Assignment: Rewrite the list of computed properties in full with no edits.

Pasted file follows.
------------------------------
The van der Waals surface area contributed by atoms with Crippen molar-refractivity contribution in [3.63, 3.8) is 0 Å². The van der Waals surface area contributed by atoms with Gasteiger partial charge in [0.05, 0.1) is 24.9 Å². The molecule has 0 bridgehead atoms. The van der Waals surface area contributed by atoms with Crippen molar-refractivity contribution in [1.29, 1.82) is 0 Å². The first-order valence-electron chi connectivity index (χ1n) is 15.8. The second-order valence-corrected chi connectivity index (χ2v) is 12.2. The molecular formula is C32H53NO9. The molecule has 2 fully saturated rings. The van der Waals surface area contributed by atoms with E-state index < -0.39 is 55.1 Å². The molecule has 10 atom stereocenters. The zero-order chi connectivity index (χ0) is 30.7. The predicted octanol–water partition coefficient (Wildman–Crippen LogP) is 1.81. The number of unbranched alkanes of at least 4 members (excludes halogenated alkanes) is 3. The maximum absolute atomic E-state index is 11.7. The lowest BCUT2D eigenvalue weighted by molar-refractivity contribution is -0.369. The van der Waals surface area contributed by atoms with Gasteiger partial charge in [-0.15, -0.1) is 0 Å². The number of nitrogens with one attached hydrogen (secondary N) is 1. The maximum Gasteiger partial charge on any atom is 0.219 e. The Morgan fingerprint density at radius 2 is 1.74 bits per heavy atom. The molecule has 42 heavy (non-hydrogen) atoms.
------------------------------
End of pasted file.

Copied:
The van der Waals surface area contributed by atoms with Crippen molar-refractivity contribution in [3.63, 3.8) is 0 Å². The van der Waals surface area contributed by atoms with Gasteiger partial charge in [0.05, 0.1) is 24.9 Å². The molecule has 0 bridgehead atoms. The van der Waals surface area contributed by atoms with Crippen molar-refractivity contribution in [1.29, 1.82) is 0 Å². The first-order valence-electron chi connectivity index (χ1n) is 15.8. The second-order valence-corrected chi connectivity index (χ2v) is 12.2. The molecular formula is C32H53NO9. The molecule has 2 fully saturated rings. The van der Waals surface area contributed by atoms with E-state index < -0.39 is 55.1 Å². The molecule has 10 atom stereocenters. The zero-order chi connectivity index (χ0) is 30.7. The predicted octanol–water partition coefficient (Wildman–Crippen LogP) is 1.81. The number of unbranched alkanes of at least 4 members (excludes halogenated alkanes) is 3. The maximum absolute atomic E-state index is 11.7. The lowest BCUT2D eigenvalue weighted by molar-refractivity contribution is -0.369. The van der Waals surface area contributed by atoms with Gasteiger partial charge in [-0.15, -0.1) is 0 Å². The number of nitrogens with one attached hydrogen (secondary N) is 1. The maximum Gasteiger partial charge on any atom is 0.219 e. The Morgan fingerprint density at radius 2 is 1.74 bits per heavy atom. The molecule has 42 heavy (non-hydrogen) atoms.